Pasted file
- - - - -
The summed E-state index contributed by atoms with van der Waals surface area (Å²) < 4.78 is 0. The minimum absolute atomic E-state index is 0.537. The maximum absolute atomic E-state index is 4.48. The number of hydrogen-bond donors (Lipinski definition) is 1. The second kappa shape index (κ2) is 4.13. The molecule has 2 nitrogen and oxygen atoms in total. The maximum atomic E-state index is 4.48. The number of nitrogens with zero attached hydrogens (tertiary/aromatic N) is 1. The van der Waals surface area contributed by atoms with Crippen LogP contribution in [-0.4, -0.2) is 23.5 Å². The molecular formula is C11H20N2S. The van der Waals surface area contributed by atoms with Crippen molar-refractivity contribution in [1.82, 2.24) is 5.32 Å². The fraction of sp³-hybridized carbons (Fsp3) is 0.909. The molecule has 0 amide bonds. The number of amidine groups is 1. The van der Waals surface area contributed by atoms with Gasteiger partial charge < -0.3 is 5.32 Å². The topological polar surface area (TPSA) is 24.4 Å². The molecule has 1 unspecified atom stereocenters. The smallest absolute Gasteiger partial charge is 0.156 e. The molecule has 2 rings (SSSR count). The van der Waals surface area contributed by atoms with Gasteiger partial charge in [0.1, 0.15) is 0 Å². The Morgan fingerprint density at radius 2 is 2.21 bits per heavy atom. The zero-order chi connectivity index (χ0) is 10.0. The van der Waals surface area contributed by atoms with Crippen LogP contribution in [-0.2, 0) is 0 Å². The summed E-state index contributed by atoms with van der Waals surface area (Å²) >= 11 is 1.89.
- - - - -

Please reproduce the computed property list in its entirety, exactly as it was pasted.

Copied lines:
The summed E-state index contributed by atoms with van der Waals surface area (Å²) < 4.78 is 0. The minimum absolute atomic E-state index is 0.537. The maximum absolute atomic E-state index is 4.48. The number of hydrogen-bond donors (Lipinski definition) is 1. The second kappa shape index (κ2) is 4.13. The molecule has 2 nitrogen and oxygen atoms in total. The maximum atomic E-state index is 4.48. The number of nitrogens with zero attached hydrogens (tertiary/aromatic N) is 1. The van der Waals surface area contributed by atoms with Crippen LogP contribution in [-0.4, -0.2) is 23.5 Å². The molecular formula is C11H20N2S. The van der Waals surface area contributed by atoms with Crippen molar-refractivity contribution in [1.82, 2.24) is 5.32 Å². The fraction of sp³-hybridized carbons (Fsp3) is 0.909. The molecule has 0 amide bonds. The number of amidine groups is 1. The van der Waals surface area contributed by atoms with Gasteiger partial charge < -0.3 is 5.32 Å². The topological polar surface area (TPSA) is 24.4 Å². The molecule has 1 unspecified atom stereocenters. The smallest absolute Gasteiger partial charge is 0.156 e. The molecule has 2 rings (SSSR count). The van der Waals surface area contributed by atoms with Gasteiger partial charge in [0.1, 0.15) is 0 Å². The Morgan fingerprint density at radius 2 is 2.21 bits per heavy atom. The zero-order chi connectivity index (χ0) is 10.0. The van der Waals surface area contributed by atoms with Crippen LogP contribution in [-0.2, 0) is 0 Å². The summed E-state index contributed by atoms with van der Waals surface area (Å²) >= 11 is 1.89.